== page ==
Jason Varitek: The Boston Red Sox's .218-Hitting All Star

Eddie JackmanCorrespondent IJuly 14, 2008

There is a healthy flow of Boston-sports haters out there that have made clear their vitriol about the number of Red Sox representatives at this year’s All-Star Game.   

That’s what winning two of the last four World Series, in addition to three Super Bowls for the Patriots, and an NBA championship for the Celtics, in the last seven years will do.   

Luckily, the fans inside Boston love the situation as much as the throngs of fans south of Connecticut are unhappy about it.   

Given this situation, the last two weeks have seen a plethora of ire over the Red Sox's catcher, and team captain, Jason Varitek's selection to the All-Star game as a reserve for the American League team.

Everyone is rolling over his abysmal .218 batting average…which is the lowest average out of any starter on the Red Sox, never mind where it ranks in the AL.   

What disappoints me with the current commentary from mainstream media and bloggers on this topic is that the All-Star selection for catchers should be such a different conversation than that for any other fielder in the game.   

What also amazes me is Varitek’s selection by his peers is being written off as purely a “popularity contest.”  So a selection from among hundreds of his peers stretched across dozens of other teams in other cities can be attributed to popularity?  

I think this argument really disenfranchises the pride and respect that baseball players and other pro athletes have for their profession and for themselves as a group.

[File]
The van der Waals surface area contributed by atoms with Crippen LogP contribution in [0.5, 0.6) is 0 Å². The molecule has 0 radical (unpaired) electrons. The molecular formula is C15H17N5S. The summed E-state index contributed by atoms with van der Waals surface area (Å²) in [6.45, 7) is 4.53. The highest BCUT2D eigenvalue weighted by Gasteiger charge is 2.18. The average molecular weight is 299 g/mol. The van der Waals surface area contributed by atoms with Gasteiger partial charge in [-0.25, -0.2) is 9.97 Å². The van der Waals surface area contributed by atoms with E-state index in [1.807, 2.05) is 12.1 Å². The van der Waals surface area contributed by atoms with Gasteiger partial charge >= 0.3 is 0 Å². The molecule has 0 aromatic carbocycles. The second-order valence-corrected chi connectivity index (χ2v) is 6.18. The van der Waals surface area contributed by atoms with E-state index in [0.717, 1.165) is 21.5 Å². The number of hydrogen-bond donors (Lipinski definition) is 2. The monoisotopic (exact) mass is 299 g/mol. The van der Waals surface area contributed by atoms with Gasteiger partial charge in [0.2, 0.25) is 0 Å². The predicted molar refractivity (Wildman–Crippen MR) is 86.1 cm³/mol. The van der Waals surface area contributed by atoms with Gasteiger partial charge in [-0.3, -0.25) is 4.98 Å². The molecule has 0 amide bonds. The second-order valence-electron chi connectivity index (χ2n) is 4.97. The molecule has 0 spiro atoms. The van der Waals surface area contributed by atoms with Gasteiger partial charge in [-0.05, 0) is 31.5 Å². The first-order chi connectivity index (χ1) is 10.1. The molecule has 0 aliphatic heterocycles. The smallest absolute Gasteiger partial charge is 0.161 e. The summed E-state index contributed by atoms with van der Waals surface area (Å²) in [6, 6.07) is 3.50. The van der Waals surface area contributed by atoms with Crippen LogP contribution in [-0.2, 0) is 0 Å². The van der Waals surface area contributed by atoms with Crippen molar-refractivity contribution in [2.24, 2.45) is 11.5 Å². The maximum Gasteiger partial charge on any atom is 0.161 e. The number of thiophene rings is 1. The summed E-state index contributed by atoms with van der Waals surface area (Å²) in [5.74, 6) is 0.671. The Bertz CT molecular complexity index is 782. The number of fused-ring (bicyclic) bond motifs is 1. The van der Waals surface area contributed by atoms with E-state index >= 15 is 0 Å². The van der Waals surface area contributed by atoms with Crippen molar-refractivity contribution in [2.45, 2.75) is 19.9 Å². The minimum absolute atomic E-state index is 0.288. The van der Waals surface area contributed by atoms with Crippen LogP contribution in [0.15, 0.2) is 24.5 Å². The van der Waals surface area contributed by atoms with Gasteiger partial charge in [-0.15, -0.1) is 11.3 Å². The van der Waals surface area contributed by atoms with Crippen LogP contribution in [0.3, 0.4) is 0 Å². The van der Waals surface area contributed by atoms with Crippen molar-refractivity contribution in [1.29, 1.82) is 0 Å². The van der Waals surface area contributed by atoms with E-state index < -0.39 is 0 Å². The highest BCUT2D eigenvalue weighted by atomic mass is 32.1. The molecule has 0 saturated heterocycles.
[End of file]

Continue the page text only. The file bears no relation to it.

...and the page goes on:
I believe the players of Major League Baseball collectively understand the game and the value a player brings to it more than the homers who sit on their computer and vote 25,000 times for the guy on their team that they have a man crush on and want to see on the All-Star team.   

I believe the AL players got it right. Let’s look at what I believe led the majority of them to conclude that Varitek was one of the best catchers in the AL this season.    

Yes, Jason Varitek is going to the All-Star Game batting .218—the third lowest batting average for a catcher of all AL teams, ahead of only Kenji Johjima and Jeff Mathis. I will concede that Varitek's offensive performance this season has been less than stellar…definitely less than All-Star caliber.    

Besides his low average (his career average is only .264), you could also look at Varitek's caught stealing numbers and other fielding stats, which put him middle of the pack in the AL among catchers.   

So is his selection an inappropriate collision of reality and fantasy?

If the game was called the All-Offensive-Star Game then yes, it would be. But the catcher touches the ball every pitch for nine innings, when his team is on the field—and he is a director of that action—calling the pitches and coaching his pitchers through pitch-by-pitch scenarios as they arise.   

The catcher by far has more impact on the fielding-half of his team’s performance every game than any other player on the roster. Recent evidence reminds us that Varitek is in a "League of His Own" in being able to run that operation better than anyone.

And here's where many of you may pull the fire alarm. Because of this evidence, Varitek may be one of the best catchers ever. You read that right. Ever.   

What evidence?

Well out of the hundreds of starting pitchers who have stepped on the rubber since the last All-Star Game, there have been three pitchers to throw no-hitters in that span.   

Two of those three no-hitters have been not only at the hand of Boston Red Sox pitchers—but both have been thrown by mere kids: Clay Buchholtz last September and Jon Lester this May.